Gen 5: 2016 -> 2016 ZX10r shifting issues - Kawasaki ZX-10R.net
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post #1 of 39 Old 06-28-2017, 02:55 AM Thread Starter
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2016 ZX10r shifting issues

Noticed an issue over the last few hundred miles, essentially 3/4 WOT or up trying to shift from 1st to 2nd gear using the QS for whatever reason between 6k-8k RPM the shifter won't move at all. Imagine trying to shift up from 6th gear (like it won't budge) if i continue to hold the throttle open pass this point and don't roll off once it hits 10k it will shift with no issues at all. And if i just hold off shifting earlier and shift after 9K-ish RPM it will shift no issues.

Bike hasn't been tuned and has a 3/4 arrow system on. I've tried moving the shifter around height wise but the issue is still there...any thoughts???
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post #2 of 39 Old 06-28-2017, 07:38 AM
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I have a similar issue, stock exhaut, flashed & tuned. going WOT in first, it won't let me into second gear when I'm around 10-11K RPM.
Someone more tech savvy could probably help us with this issue.
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post #3 of 39 Old 06-28-2017, 09:11 AM
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Perhaps someone with more knowledge can confirm/correct me but I was told to not use qs for 1-2 as the gear ratio is very different and it puts stress on box. 2-3 3-4 etc are close ratio and it's easier to shift. I'd use clutch 1-2 then row the gears with qs

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post #4 of 39 Old 06-28-2017, 09:18 AM
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Perhaps someone with more knowledge can confirm/correct me but I was told to not use qs for 1-2 as the gear ratio is very different and it puts stress on box. 2-3 3-4 etc are close ratio and it's easier to shift. I'd use clutch 1-2 then row the gears with qs
Same here.

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post #5 of 39 Old 06-28-2017, 11:45 AM
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I use the QS from 1-2. Had no issues on my last bike after 3 race seasons and so far so good on the gen 5.
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post #6 of 39 Old 06-28-2017, 01:04 PM
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Are you preloading the shifter ? I know I had that habit with my triumph qs.
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post #7 of 39 Old 06-28-2017, 01:47 PM
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Quote:
Originally Posted by turtle1000 View Post
Perhaps someone with more knowledge can confirm/correct me but I was told to not use qs for 1-2 as the gear ratio is very different and it puts stress on box. 2-3 3-4 etc are close ratio and it's easier to shift. I'd use clutch 1-2 then row the gears with qs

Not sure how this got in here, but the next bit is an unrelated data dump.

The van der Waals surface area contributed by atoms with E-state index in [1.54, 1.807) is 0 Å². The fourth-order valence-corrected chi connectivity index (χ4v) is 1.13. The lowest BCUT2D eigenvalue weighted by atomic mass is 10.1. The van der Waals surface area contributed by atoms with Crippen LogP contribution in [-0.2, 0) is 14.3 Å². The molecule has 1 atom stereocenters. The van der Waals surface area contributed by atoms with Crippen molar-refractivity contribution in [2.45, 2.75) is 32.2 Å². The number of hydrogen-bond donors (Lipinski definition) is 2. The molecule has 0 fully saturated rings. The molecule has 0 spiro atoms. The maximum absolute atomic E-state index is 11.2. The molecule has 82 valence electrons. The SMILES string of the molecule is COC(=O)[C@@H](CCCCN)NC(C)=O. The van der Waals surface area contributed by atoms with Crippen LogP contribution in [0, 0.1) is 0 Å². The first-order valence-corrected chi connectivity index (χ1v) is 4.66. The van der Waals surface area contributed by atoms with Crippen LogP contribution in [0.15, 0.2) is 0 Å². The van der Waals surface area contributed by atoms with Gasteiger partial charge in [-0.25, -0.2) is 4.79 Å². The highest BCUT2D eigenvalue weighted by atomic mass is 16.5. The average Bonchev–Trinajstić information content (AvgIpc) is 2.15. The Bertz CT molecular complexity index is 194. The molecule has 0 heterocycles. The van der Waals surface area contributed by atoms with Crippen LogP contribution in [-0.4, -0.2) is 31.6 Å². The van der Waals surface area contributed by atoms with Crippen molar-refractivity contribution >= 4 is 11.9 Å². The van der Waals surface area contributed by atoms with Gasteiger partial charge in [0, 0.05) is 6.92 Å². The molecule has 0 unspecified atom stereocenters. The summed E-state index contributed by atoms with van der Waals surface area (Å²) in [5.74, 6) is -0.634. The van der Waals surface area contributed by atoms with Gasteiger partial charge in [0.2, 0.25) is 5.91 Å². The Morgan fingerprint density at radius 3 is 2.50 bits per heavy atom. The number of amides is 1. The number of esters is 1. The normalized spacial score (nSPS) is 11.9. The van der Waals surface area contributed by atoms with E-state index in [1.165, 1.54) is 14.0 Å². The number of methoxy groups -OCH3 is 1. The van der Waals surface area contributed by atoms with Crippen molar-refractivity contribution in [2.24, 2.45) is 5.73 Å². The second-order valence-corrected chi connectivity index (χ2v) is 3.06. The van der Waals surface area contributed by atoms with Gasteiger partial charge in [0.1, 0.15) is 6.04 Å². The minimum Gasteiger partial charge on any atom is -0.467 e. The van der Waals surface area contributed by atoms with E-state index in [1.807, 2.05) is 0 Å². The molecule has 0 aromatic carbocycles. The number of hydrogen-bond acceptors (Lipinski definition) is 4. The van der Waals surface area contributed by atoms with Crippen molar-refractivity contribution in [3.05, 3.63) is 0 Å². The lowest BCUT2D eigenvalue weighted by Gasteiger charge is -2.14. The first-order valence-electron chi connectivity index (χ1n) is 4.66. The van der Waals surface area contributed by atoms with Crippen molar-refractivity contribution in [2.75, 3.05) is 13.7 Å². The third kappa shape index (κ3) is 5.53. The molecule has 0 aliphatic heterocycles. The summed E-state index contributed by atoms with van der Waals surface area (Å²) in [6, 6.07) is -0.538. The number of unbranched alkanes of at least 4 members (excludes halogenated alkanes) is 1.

That's my recommendation also! I've rebuilt enough transmissions in my day to worry about the 1-2 shift going through neutral to not use the QS at that time. Especially on a road bike. Dricked and his racing experience says otherwise, and that's cool. Racing is a different animal than using the QS on some trackdays and the road. Gears 2 thru 6 only and no preloading it either!
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post #8 of 39 Old 06-28-2017, 08:30 PM Thread Starter
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Are you preloading the shifter ? I know I had that habit with my triumph qs.
No, I've made sure my foot is well clear and make sure I give it a good positive kick as I've had issue with accidentally preloading before
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post #9 of 39 Old 08-02-2017, 04:43 AM
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I don't see how preloading the shifter would cause any problem and I think it's a good habit of getting into as long as you don't apply too much force to trigger the sensor.

The more important thing is we don't actually have an answer to the OP's question. Why would the bike not shift at that RPM range, anything in the manual? I doubt this problem would occur with an aftermarket sensor.
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post #10 of 39 Old 08-02-2017, 05:18 PM
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Originally Posted by Krankasaki View Post
I don't see how preloading the shifter would cause any problem and I think it's a good habit of getting into as long as you don't apply too much force to trigger the sensor.

The more important thing is we don't actually have an answer to the OP's question. Why would the bike not shift at that RPM range, anything in the manual? I doubt this problem would occur with an aftermarket sensor.
I disagree, of course. Preloading the shifter is NOT good habit. It's bad habit. You've obviously never torn into a sequential gear transmission to understand how they work.

The constant mess gear pairs slide along a bar and engage each other on the side. In order to do that, a shift fork moves them. The gears are always spinning, but the shift forks do not. Preloading the gear shift linkage causes the stationary shift fork to sit against the spinning gear pairs. If you don't think that will prematurely cause the shift forks to heat up, bend, and wear out, you're wrong. And doing that with a quickshifter in the loop can cause the switch to be tripped, interrupt the ignition, and all without the proper force on the shift linkage to begin with. In race conditions, with an engine teardown and rebuild every race or so or when crucial milliseconds are measured, it might gain you something. For all other people, preloading the shifter just causes you to post threads on here asking other people why your shit don't shift right.

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